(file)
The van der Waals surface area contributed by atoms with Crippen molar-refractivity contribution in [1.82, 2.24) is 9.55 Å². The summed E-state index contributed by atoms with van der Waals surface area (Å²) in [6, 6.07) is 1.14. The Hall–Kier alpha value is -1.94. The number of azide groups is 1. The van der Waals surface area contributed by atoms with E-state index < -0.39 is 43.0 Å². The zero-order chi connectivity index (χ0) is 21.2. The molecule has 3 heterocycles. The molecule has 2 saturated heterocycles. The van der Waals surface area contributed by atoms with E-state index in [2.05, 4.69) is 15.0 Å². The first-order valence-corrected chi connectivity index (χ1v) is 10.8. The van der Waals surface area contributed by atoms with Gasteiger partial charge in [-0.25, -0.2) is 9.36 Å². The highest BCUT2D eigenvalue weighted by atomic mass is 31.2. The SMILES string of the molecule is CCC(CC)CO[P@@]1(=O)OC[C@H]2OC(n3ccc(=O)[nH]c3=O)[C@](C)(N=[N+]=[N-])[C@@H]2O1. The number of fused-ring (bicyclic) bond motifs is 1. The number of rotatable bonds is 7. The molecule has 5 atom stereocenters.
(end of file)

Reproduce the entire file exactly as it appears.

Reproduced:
The van der Waals surface area contributed by atoms with Crippen molar-refractivity contribution in [1.82, 2.24) is 9.55 Å². The summed E-state index contributed by atoms with van der Waals surface area (Å²) in [6, 6.07) is 1.14. The Hall–Kier alpha value is -1.94. The number of azide groups is 1. The van der Waals surface area contributed by atoms with E-state index < -0.39 is 43.0 Å². The zero-order chi connectivity index (χ0) is 21.2. The molecule has 3 heterocycles. The molecule has 2 saturated heterocycles. The van der Waals surface area contributed by atoms with E-state index in [2.05, 4.69) is 15.0 Å². The first-order valence-corrected chi connectivity index (χ1v) is 10.8. The van der Waals surface area contributed by atoms with Gasteiger partial charge in [-0.25, -0.2) is 9.36 Å². The highest BCUT2D eigenvalue weighted by atomic mass is 31.2. The SMILES string of the molecule is CCC(CC)CO[P@@]1(=O)OC[C@H]2OC(n3ccc(=O)[nH]c3=O)[C@](C)(N=[N+]=[N-])[C@@H]2O1. The number of fused-ring (bicyclic) bond motifs is 1. The number of rotatable bonds is 7. The molecule has 5 atom stereocenters.